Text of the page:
Hey there, time traveller!
This article was published 26/5/2014 (1123 days ago), so information in it may no longer be current.
It has been almost a year since a tornado ripped through Sioux Valley Dakota Nation, tearing one home off its foundation and damaging a number of others still in need of repairs.
"Some of those houses still don’t have shingles on their roofs, there’s plastic on those houses," Sioux Valley Dakota Nation resident Jo-Ann McKay said. "They were supposed to be fixed right away ... all winter these places didn’t have any shingles."
Although McKay’s home wasn’t affected by the storm, she’s lived there for 12 years and said there were a number of houses in need of upgrades and repairs even before last summer’s tornado wreaked havoc on the community.
"A lot of it isn’t because of the tornado ... it’s just the wear and tear of the houses," she added. "There’s a lot of us on the reserve with housing issues as far as mould and just the housing falling apart."
McKay said some of the community’s homes are in "terrible condition," but families live in them because they have nowhere else to go.
"Some have floors that are rotten right through, some have snakes coming in and rats coming in."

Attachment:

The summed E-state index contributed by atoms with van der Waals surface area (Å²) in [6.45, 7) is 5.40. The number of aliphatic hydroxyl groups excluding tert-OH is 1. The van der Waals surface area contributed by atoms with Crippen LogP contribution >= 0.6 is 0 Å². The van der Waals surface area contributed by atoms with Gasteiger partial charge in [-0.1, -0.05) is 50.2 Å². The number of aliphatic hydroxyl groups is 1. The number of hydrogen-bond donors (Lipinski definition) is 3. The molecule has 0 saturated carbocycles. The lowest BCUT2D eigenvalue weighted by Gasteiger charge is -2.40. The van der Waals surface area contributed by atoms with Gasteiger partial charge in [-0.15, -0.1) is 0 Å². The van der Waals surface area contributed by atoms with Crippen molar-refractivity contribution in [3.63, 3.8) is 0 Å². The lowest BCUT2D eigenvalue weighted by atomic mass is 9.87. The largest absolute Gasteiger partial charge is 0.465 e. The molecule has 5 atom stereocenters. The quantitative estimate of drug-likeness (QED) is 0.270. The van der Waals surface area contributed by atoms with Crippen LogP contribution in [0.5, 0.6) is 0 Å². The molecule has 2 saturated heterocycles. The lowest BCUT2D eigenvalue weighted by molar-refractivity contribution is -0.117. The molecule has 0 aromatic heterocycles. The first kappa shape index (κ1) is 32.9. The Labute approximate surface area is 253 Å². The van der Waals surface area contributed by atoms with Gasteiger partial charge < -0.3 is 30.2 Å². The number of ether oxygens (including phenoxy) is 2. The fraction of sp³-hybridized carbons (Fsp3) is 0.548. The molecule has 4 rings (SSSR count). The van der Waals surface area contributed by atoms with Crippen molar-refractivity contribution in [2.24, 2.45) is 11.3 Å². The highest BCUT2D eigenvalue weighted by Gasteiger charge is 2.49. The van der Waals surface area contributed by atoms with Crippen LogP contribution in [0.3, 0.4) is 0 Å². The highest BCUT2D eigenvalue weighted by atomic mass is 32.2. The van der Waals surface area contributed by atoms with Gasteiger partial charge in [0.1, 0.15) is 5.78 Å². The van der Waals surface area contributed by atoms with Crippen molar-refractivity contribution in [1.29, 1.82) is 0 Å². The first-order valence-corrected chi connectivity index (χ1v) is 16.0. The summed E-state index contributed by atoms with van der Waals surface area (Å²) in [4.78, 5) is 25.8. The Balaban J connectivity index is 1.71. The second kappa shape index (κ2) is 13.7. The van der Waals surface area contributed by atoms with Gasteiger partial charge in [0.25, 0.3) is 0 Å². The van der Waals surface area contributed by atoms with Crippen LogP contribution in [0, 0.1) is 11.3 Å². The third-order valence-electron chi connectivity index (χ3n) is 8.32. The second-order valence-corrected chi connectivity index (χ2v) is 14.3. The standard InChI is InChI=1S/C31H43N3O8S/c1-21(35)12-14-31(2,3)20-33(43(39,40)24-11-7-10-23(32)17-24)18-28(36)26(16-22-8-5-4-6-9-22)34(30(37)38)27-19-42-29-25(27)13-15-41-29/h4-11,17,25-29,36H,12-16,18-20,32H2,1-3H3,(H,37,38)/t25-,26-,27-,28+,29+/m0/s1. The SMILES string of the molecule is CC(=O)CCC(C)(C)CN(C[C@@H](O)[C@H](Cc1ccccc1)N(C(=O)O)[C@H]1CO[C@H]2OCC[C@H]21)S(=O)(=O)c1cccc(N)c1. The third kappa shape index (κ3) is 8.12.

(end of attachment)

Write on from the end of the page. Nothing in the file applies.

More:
Last year’s storm sent two people to hospital and at least five families were evacuated. The storm system, which tracked its way through a large swath of Manitoba’s southwest corner on July 18, 2013, came with 100 km/h winds.
At the time, Sioux Valley Chief Vince Tacan said a number of homes lost power from the storm, and a couple of them had enough damage to make them unlivable until repairs were made.
Tacan could not be reached for comment before press time on Monday.
Damage left behind from the tornado also prompted a visit from Premier Greg Selinger.
At the time, Selinger told the Sun that any damage claims fall under federal jurisdiction, but that the province would do everything it could to work with the First Nation to advance any paperwork.
In total, 11 homes were damaged to different degrees by the tornado.
Five of the homes were built through the Canada Mortgage and Housing Corp. and are insured, including the home that was blown off its foundation. The remaining six are band units and were not insured.
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